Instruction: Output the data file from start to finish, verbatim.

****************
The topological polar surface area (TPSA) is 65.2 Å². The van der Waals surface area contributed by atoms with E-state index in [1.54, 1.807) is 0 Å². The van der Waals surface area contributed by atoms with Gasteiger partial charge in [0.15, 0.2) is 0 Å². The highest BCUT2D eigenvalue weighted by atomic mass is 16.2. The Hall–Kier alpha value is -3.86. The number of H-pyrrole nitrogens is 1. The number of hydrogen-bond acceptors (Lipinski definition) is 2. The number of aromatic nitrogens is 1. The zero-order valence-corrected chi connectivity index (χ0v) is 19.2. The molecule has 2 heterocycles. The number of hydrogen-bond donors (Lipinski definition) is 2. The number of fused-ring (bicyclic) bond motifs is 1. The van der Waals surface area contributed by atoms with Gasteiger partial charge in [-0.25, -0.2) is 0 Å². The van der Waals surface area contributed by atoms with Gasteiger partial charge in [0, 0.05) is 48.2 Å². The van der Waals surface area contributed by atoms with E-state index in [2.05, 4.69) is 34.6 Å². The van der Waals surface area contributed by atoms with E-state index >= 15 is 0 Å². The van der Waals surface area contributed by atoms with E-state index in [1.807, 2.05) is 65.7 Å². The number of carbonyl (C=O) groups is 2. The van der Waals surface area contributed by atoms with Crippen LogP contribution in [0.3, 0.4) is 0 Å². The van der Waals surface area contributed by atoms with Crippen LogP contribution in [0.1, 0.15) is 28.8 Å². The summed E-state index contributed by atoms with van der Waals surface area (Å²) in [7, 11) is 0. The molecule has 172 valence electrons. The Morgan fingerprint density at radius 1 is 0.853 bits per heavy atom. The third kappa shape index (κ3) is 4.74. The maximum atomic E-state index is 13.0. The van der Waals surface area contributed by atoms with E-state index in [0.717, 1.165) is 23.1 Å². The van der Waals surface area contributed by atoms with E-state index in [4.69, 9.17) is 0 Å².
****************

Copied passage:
The topological polar surface area (TPSA) is 65.2 Å². The van der Waals surface area contributed by atoms with E-state index in [1.54, 1.807) is 0 Å². The van der Waals surface area contributed by atoms with Gasteiger partial charge in [0.15, 0.2) is 0 Å². The highest BCUT2D eigenvalue weighted by atomic mass is 16.2. The Hall–Kier alpha value is -3.86. The number of H-pyrrole nitrogens is 1. The number of hydrogen-bond acceptors (Lipinski definition) is 2. The number of aromatic nitrogens is 1. The zero-order valence-corrected chi connectivity index (χ0v) is 19.2. The molecule has 2 heterocycles. The number of hydrogen-bond donors (Lipinski definition) is 2. The number of fused-ring (bicyclic) bond motifs is 1. The van der Waals surface area contributed by atoms with Gasteiger partial charge in [-0.25, -0.2) is 0 Å². The van der Waals surface area contributed by atoms with Gasteiger partial charge in [0, 0.05) is 48.2 Å². The van der Waals surface area contributed by atoms with E-state index in [2.05, 4.69) is 34.6 Å². The van der Waals surface area contributed by atoms with E-state index >= 15 is 0 Å². The van der Waals surface area contributed by atoms with E-state index in [1.807, 2.05) is 65.7 Å². The number of carbonyl (C=O) groups is 2. The van der Waals surface area contributed by atoms with Crippen LogP contribution in [0.3, 0.4) is 0 Å². The van der Waals surface area contributed by atoms with Crippen LogP contribution in [0.1, 0.15) is 28.8 Å². The summed E-state index contributed by atoms with van der Waals surface area (Å²) in [7, 11) is 0. The molecule has 172 valence electrons. The Morgan fingerprint density at radius 1 is 0.853 bits per heavy atom. The third kappa shape index (κ3) is 4.74. The maximum atomic E-state index is 13.0. The van der Waals surface area contributed by atoms with E-state index in [0.717, 1.165) is 23.1 Å². The van der Waals surface area contributed by atoms with E-state index in [4.69, 9.17) is 0 Å².